We collect books that contain handwritten messages between their covers. Discrete, epigrammatic, and enigmatic, these inscriptions—whether they’re personal notes or signatures, doodles or dedications— conjure a world of imaginative possibilities.
They can also be a portal to the past. When Dan Salemson came across our site and found a 1936 inscription to “Vivian darling,” he saw that it had been written by one “Harold J. Salemson, who sometimes went by the nickname Buddy.” Buddy was Dan’s late grandfather—and quite a character.
As Dan tells us, Buddy “had been a member of the Paris expatriate literary community in the late 1920s and early ’30s, publishing a small literary magazine called Tambour (The Drum). After returning to the U.S., he worked in Hollywood as a foreign correspondent for French newspapers. He was also the president of the Screen Writers Guild. But when he was called for questioning by the House Un-American Activities Committee—despite the fact that he’d served in the U.S. military during World War II—and refused to answer, he was blacklisted from Hollywood. So he moved to New York, where he spent his remaining years running a foreign film importing business and translating books from French to English.”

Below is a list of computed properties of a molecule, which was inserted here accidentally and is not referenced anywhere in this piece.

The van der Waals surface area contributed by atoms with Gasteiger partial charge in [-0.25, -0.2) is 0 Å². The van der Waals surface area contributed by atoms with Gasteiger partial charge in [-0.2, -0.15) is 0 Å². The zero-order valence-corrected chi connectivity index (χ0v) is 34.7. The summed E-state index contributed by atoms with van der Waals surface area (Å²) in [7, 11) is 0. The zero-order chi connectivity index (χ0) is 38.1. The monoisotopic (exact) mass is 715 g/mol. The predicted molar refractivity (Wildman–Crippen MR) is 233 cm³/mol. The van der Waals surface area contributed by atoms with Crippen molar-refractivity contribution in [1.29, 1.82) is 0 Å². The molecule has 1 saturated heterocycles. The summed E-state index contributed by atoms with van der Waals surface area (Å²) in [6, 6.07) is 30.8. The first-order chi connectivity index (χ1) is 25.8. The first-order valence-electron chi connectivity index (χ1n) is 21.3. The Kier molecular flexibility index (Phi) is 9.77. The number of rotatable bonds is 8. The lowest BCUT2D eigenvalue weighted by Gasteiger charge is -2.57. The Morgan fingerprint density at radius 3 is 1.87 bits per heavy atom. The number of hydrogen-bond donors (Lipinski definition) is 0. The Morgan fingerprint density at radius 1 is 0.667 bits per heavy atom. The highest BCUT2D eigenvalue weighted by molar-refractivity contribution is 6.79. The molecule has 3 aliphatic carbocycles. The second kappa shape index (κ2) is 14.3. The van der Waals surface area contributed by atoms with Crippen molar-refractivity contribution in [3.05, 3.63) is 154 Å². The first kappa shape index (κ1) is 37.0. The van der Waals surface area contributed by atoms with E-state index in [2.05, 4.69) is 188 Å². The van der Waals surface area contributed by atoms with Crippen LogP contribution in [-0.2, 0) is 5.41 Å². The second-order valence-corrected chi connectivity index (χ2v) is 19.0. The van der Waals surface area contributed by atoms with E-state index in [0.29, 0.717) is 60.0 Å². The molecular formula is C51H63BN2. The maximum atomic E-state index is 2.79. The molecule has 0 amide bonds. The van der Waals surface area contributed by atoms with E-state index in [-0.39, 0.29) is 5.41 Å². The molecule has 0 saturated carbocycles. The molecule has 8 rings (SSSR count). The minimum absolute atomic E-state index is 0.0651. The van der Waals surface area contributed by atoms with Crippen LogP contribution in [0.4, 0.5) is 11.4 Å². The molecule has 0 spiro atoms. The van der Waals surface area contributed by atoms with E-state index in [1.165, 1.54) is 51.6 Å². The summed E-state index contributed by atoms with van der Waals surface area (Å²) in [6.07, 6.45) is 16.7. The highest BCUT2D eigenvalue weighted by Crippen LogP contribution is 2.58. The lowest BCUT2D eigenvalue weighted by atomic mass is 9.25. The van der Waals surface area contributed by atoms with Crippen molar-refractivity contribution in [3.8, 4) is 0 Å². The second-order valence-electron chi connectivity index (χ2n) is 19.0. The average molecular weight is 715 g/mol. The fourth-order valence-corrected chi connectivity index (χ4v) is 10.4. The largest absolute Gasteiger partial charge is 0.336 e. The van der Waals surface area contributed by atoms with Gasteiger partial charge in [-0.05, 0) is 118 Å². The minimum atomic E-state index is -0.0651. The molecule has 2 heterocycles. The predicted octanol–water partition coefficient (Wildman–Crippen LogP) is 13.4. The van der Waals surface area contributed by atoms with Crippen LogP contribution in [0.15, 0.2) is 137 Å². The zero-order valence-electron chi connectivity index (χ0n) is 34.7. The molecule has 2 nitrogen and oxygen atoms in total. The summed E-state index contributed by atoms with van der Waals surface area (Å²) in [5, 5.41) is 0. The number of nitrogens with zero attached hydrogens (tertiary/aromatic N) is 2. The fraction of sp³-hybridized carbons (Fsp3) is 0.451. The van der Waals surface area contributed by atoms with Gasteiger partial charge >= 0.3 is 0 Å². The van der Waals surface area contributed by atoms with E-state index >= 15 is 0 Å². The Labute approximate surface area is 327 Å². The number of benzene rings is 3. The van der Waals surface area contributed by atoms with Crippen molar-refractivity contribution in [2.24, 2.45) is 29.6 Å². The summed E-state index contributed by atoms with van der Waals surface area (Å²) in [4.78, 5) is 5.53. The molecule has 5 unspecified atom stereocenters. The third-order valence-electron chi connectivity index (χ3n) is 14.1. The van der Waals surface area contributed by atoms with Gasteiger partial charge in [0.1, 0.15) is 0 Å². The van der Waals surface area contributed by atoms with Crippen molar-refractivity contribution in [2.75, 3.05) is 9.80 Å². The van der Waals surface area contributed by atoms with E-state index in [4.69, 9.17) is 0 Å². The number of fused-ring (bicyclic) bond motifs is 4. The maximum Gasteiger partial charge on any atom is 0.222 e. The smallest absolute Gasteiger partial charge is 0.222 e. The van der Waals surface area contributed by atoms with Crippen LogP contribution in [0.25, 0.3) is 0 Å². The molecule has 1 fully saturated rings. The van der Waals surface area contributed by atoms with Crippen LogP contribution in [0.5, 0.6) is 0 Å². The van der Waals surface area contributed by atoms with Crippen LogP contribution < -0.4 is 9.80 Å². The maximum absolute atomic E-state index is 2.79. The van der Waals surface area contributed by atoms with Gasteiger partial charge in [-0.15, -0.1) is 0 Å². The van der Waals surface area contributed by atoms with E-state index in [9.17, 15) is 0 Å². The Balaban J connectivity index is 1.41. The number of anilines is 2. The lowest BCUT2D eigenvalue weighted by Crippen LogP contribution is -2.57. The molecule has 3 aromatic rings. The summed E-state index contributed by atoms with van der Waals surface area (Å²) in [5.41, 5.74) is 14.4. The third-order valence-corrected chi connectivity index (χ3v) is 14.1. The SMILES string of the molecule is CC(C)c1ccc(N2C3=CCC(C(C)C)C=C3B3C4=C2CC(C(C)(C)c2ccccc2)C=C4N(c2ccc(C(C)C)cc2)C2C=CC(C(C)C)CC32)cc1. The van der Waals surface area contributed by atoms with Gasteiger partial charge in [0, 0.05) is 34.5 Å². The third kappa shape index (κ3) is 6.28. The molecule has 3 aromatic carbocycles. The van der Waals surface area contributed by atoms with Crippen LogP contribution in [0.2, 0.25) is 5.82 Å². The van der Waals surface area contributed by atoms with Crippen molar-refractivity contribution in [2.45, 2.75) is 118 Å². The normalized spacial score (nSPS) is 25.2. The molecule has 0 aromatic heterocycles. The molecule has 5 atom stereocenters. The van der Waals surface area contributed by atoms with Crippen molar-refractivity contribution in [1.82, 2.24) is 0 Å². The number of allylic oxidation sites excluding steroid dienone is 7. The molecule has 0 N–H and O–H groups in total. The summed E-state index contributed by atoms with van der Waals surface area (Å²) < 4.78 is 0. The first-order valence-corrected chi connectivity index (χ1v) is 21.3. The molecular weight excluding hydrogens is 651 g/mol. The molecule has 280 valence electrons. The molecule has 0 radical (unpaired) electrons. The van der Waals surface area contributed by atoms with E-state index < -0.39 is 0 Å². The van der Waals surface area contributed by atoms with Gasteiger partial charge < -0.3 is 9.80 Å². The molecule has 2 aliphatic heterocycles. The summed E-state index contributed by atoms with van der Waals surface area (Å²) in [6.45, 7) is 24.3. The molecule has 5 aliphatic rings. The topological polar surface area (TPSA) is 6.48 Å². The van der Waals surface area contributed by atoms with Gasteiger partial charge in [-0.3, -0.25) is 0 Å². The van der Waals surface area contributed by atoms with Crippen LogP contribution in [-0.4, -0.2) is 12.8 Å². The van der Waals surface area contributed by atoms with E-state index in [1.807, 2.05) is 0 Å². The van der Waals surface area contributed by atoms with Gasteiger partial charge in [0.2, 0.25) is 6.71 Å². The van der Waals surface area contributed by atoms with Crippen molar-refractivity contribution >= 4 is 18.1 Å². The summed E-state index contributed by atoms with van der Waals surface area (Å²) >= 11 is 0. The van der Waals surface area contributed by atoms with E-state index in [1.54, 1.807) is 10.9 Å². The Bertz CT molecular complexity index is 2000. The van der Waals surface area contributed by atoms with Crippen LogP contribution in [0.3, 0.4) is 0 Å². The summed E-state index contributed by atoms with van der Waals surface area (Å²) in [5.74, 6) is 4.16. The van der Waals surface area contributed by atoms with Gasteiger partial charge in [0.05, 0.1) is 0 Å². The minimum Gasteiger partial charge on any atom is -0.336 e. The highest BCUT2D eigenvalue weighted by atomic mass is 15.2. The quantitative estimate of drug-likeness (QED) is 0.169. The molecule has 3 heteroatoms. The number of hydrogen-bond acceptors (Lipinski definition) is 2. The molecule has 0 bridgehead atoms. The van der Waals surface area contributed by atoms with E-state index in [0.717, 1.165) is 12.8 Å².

As for “Vivian darling”?
“No one in the family knows who [she] was,” says Salemson. “But since my grandparents met later that year (1936), we’re all very glad she lost out.”
The Book Inscriptions Project (BIP) was founded by the writer Shaun Raviv in 2006. Today it’s curated by the designer Jessica K Pavone.